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Research Article  |   July 1998
Communicating With Clients About Treatment Outcomes: The Use of Meta-Analytic Evidence in Collaborative Treatment Planning
Author Affiliations
  • Linda Tickle-Degnen, PhD, OTR/L, is Assistant Professor, Department of Occupational Therapy, Sargent College of Health and Rehabilitation Sciences, Boston University, 635 Commonwealth Avenue, Boston, Massachusetts 02215
Article Information
Evidence-Based Practice / Research / Quantitative Research Series
Research Article   |   July 1998
Communicating With Clients About Treatment Outcomes: The Use of Meta-Analytic Evidence in Collaborative Treatment Planning
American Journal of Occupational Therapy, July/August 1998, Vol. 52, 526-530. doi:10.5014/ajot.52.7.526
American Journal of Occupational Therapy, July/August 1998, Vol. 52, 526-530. doi:10.5014/ajot.52.7.526
Abstract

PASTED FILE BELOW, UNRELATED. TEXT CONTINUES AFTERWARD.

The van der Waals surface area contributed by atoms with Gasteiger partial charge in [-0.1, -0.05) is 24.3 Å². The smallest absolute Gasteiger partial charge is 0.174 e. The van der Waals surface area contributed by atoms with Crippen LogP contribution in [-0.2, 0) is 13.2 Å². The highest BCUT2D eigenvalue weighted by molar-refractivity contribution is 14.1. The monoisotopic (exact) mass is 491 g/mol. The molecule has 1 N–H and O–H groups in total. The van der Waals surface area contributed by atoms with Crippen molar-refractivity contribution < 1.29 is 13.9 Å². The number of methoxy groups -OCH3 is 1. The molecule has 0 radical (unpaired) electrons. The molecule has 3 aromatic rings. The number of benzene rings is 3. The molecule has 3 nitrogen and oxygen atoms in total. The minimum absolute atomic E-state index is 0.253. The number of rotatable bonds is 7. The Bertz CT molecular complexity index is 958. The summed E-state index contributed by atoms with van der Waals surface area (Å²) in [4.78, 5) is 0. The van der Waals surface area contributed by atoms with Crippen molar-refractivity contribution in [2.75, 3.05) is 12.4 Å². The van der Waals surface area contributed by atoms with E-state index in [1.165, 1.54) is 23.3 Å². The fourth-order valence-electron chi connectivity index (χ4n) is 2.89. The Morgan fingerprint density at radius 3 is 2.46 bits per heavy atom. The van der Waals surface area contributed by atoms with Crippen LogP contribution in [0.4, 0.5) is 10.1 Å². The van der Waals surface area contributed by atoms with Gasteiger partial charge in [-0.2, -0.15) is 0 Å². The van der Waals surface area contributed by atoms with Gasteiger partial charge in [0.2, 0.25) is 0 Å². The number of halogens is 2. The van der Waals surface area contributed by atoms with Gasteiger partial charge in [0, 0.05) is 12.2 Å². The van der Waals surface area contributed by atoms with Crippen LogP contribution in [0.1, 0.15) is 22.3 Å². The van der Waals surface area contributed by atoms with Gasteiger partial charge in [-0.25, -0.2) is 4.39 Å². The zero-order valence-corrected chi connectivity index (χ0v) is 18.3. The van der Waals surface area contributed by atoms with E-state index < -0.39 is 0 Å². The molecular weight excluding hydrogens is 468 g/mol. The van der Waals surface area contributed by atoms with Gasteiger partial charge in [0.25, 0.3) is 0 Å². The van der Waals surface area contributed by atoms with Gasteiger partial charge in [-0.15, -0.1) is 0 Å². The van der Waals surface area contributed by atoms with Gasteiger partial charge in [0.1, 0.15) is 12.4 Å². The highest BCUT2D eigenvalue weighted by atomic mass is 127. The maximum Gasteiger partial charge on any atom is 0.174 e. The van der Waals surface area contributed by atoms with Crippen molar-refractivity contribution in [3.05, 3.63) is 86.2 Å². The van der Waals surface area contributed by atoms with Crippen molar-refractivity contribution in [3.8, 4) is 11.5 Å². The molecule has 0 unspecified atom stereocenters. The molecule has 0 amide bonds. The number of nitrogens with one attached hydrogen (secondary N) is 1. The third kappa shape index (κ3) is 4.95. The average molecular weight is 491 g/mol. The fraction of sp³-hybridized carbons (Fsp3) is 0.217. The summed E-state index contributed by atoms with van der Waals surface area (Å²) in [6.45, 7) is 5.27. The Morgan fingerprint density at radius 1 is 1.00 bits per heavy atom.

The purpose of this article is to describe how therapists can use information from the research literature, specifically from meta-analyses, to inform clients and their fami1y members about probable outcomes of participating, or not participating, in treatment. Meta-analyses are particularly useful to clinicians because they summarize findings from a large number of outcome studies in a rigorous, comprehensive, and concise format. The quantitative presentation of meta-analyses may be daunting to those who are not familiar with meta-analytic procedures and statistics. Therefore, this article describes a simple method for making clinically relevant interpretations of meta-analytic results. Furthermore, specific examples that are based on actual meta-analyses are given as models for communicating with clients and their family members about treatment outcomes in order to facilitate collaboration during treatment planning.